Oakley is one of my favorite companies, and they’re one of the few large companies to keep their DNA and soul intact with the growth.

Everyone I’ve met at the company is solid so it’s no surprise that this translates into good product. I mostly wear their glasses for the ballistic protection, and lately I’ve been rocking their Kitchen Sink pack—the focus of this review. I give the pack 6 out of 10 to start but there’s much to improve on however, this is my Oakley scale so add two points for the competition comparison and they’re at an 8 with this bag. The Kitchen Sink appears to be largely over engineered but has some a few flaws when the pack is put to practical use.

I’ve had the bag for several months and it’s logged over four thousand miles of travel by air and sea. It’s been my primary carry on bag on the plane (commercial and the SOFREP Yak 52), and recently completed a boating excursion from Puerto Vallarta, Mexico to San Diego, CA.

Last weekend I took the pack hiking with my kids. Our plan was to hike four miles and two thousand feet of vertical near Squaw Valley, CA in the Sierras. Five minutes into the hike my chest strap popped off the internal retainer wire. Anyone that’s an experienced hiker knows that the waist and chest strap are key components for weight distribution. Upon closer inspection this is a major weak point of the pack and needs improvement. I tried for five minutes to pop it back in place but was unsuccessful. Then I noticed the buckle on the opposite strap was about to come off because of faulty stitching.

Before writing this review I looked online to see if others have had similar issues but all I could find was a YouTube review of a static pack that looked like it was filmed in someone’s mom’s basement. Another reason why I like the LOR.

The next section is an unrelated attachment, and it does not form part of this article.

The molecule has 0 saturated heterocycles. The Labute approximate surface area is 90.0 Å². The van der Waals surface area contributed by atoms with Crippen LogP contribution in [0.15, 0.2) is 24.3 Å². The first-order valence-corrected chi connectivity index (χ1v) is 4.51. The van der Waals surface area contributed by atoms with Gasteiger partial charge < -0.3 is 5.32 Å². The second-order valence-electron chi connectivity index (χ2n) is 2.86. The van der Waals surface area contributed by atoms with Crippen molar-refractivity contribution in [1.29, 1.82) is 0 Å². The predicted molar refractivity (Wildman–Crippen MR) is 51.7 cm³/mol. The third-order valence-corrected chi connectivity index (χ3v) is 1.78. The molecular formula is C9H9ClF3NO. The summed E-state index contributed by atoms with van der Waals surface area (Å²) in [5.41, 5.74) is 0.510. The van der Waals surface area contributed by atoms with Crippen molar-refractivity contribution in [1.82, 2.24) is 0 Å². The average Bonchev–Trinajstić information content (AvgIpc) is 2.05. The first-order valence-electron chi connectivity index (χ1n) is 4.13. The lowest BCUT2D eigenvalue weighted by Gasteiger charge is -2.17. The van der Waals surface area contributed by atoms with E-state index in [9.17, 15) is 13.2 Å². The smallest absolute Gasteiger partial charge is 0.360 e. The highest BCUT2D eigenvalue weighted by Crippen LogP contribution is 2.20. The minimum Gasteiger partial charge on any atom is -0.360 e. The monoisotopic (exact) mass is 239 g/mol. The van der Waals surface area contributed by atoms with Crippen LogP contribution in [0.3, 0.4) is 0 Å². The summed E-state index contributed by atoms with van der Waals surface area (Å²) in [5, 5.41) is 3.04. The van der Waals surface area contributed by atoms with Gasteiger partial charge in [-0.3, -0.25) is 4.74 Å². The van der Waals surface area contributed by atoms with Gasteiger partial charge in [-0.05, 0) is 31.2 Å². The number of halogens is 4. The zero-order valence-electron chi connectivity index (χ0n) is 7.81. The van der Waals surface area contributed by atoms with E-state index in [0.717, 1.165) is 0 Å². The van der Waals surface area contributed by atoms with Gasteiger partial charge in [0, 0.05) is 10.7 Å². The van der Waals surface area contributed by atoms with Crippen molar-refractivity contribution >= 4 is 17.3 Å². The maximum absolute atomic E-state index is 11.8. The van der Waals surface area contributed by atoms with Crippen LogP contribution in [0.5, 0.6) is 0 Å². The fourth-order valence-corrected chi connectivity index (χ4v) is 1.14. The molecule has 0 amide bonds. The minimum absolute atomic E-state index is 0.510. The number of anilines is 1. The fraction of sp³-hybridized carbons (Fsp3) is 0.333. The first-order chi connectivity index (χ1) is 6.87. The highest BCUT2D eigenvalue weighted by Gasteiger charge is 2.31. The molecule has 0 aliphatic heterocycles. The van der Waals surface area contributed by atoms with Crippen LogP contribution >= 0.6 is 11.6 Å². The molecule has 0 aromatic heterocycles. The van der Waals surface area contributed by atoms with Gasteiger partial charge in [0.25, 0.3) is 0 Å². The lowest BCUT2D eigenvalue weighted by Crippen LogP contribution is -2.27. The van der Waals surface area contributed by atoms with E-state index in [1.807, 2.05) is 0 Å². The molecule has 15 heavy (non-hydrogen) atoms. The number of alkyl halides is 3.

My Suggestions on Design Improvement 

The chest straps and shoulder straps are big areas that need major improvement on this bag. For a bag of this size that screams over-engineering (by looks alone), the shoulder and chest straps should be a wider and all hardware should be double stitched and re-enforced (e.g. chest strap) at all stress points. The existing chest strap design is flawed, it popped off the retainer and was rendered useless in very light conditions.

The main compartment is extremely hard to get at, and could possibly be re-designed to have better in and out access.

The smaller Remora-like pouches have no practical purpose that I’ve found. In my opinoin these should be expanded to smart phoned sized pockets or get rid of the mesh and make a tight little knife carry spot or maybe get rid of them all together and use the extra stitching for the main straps.

Hidden stash pocket a must…don’t advertise it, make it a discoverable feature…

Not sure if the wire is stainless but if not I’d switch out the hardware for stainless, or else it’s a recipe for rust in any salt water environment. Most the hardware is aluminum so no concern there, mainly concerned with internal wire support and wire zips.


Photo: Stitching on the chest strap unraveling. 


Photo: opposite chest retaining strap that popped off its retainer. 

Things I really like about the Kitchen Sink Design.

The pack just looks badass in true Oakley fashion, and gets compliments everywhere I go. Love the parachute hardware. Computer side zip pocket is insanely useful. Padded top pocket for shades and small electronics is clutch. The bottom wet bag is just killer, I use this for wet surf trunks and as my masters swim bag and all my wet swim gear. Smaller back pocket with compartments is super useful for knives, passport, phone and other items. A good all around bag but because of the major issue on the main strap points I knock it from a 9 to a 6 on my internal Oakley scale, after all it is a backpack and the one area that should have been re-enforced to the tilt is the most overlooked in my opinion.

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Good job to Oakley for continuing to push the boundaries on function and design, not too many companies making bold moves or leaning forward as far as they do, and innovation comes with risk.

Keep up the good work gents and I hope my humble suggestions help make a better pack.

To learn more or purchase the pack click here.

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 (Main Image: Kitchen Sink loaded up in the SOFREP Yak 52)